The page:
Intumescent fire-retardant acrylic coatings: Effects of additive loading ratio

A new work explores the importance of varying the ratio of conventional flame-retardant additives and the scale of testing on the thermal and flammability/fire performance of acrylic-based coatings.

With higher loadings of expandable graphite Image source: sbox - Pixabay (symbol image).

Ammonium polyphosphate (APP), pentaerythritol (PER), and expandable graphite (EG) were used as intumescent additives by varying their ratios as 1:1:3 or 1:3:1 or 3:1:1. APP, PER and EG were used as acid source, carbonising agent and blowing agent, respectively. Despite the different roles of APP, PER, and EG, in all the compositions, the physical mechanism of exfoliation of graphite played an important role in offering the fire protection.

Differences in the protection extent

With higher loadings of EG, the fire-resistance time was higher. However, there were clear differences in the protection extent when tested in a furnace under one-dimensional heat transfer conditions (bench-scale) as opposed to three-dimensional large-scale testing. Parameters that are not intrinsic to the coating system like char cohesion, cracking, delamination from the substrate, rapid and non-directional expansion, and even higher heat fluxes experienced by the edges of the I steel section affect the fire performance.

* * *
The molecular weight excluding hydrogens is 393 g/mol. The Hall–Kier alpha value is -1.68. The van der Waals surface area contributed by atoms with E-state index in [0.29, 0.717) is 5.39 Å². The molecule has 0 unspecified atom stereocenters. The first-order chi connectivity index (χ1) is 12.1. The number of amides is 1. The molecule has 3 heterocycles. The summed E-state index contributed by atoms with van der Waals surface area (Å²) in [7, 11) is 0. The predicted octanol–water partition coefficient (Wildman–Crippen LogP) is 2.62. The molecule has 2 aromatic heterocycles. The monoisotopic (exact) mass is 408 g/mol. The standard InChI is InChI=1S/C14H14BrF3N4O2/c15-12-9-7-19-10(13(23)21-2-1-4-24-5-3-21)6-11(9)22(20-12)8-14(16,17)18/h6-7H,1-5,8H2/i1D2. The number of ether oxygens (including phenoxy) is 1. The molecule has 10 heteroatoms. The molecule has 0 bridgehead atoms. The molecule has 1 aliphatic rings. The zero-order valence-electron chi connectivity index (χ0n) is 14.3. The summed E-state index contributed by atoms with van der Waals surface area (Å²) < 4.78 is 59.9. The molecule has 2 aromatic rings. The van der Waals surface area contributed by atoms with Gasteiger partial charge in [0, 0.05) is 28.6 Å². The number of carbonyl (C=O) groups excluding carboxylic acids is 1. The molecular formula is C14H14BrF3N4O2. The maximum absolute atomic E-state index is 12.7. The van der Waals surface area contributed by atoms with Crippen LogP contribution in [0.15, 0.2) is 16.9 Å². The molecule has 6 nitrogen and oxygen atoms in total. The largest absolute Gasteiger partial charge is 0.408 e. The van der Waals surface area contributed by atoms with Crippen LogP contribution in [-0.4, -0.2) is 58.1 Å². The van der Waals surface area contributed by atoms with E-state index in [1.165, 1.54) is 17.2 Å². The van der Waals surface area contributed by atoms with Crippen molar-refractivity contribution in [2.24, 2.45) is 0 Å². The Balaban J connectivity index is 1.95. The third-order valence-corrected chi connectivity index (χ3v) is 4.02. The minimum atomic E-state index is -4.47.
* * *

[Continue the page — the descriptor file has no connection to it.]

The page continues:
The study has been published in Progress in Organic Coatings Volume 150, January 2021.

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